I support human life. That requires marriage of a man and woman. I support the marriage of a man and woman and the stable families that result.
I support a civil system that affirms essential humanity that is necessary for the existence and flourishing of human beings.
That includes you and I, gay people straight people black white brown pointed spock ears fatnugly and even potus. We all have mothers and fathers.

Exactly one mother, and exactly one father. That ought to be recognized as uniquely “good” (hope that’s not too religious!) and society ought to promote it as a unique good.

There, I hope I wasn’t too punitive, or too overbearingly religious.

Not a single person was forced to enter a gay marriage without their consent. Conversely gay people wanting to enter a government recognized union were forced to observe Christian definitions.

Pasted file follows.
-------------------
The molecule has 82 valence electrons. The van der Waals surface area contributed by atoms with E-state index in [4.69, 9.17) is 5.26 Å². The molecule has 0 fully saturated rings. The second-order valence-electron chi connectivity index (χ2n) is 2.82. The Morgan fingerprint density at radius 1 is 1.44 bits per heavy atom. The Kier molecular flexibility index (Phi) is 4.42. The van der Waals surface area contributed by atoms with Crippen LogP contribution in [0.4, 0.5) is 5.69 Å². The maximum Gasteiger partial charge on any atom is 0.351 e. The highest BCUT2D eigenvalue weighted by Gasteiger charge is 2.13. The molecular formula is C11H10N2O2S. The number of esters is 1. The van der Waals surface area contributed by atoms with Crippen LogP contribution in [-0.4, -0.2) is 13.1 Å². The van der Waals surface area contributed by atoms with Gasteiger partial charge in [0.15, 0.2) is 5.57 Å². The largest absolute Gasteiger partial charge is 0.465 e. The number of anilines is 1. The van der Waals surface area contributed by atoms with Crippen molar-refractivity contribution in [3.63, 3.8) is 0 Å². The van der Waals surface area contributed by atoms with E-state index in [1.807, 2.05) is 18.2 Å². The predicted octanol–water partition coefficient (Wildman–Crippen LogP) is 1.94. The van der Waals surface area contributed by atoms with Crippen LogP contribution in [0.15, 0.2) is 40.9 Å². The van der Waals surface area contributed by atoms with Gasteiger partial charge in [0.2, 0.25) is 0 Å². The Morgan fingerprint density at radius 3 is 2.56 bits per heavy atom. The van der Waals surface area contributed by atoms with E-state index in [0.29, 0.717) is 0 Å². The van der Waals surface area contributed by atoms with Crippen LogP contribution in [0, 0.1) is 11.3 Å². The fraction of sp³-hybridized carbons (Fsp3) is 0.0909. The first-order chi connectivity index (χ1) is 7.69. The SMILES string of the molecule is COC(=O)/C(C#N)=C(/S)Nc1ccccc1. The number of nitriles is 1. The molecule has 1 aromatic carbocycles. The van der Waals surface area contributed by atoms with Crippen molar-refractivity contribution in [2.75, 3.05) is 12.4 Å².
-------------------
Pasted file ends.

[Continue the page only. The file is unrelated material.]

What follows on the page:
This was the mistake in my opinion, getting the government involved in marriage, government has principles such as equal treatment under the law that are going to conflict with religious teachings on marriage.

1 Like

This is a prudential judgement. You are entitled to this view.

The enforcement “bedroom laws” is very difficult to do in a just way, so your view is acceptable.

1 Like

Gay people wanting to be…like a man and woman…are not forced to to observe Christian definitions.

A man and woman are…a man and woman.
A cat is a cat, a tree is a tree. The sun rises in the east and sets in the west, and
THERE I GO AGAIN SPOUTING MY RELIGION!
sorry i’ll try to be a little less religious

DISCLAIMER: The views and opinions expressed in these forums do not necessarily reflect those of Catholic Answers. For official apologetics resources please visit www.catholic.com.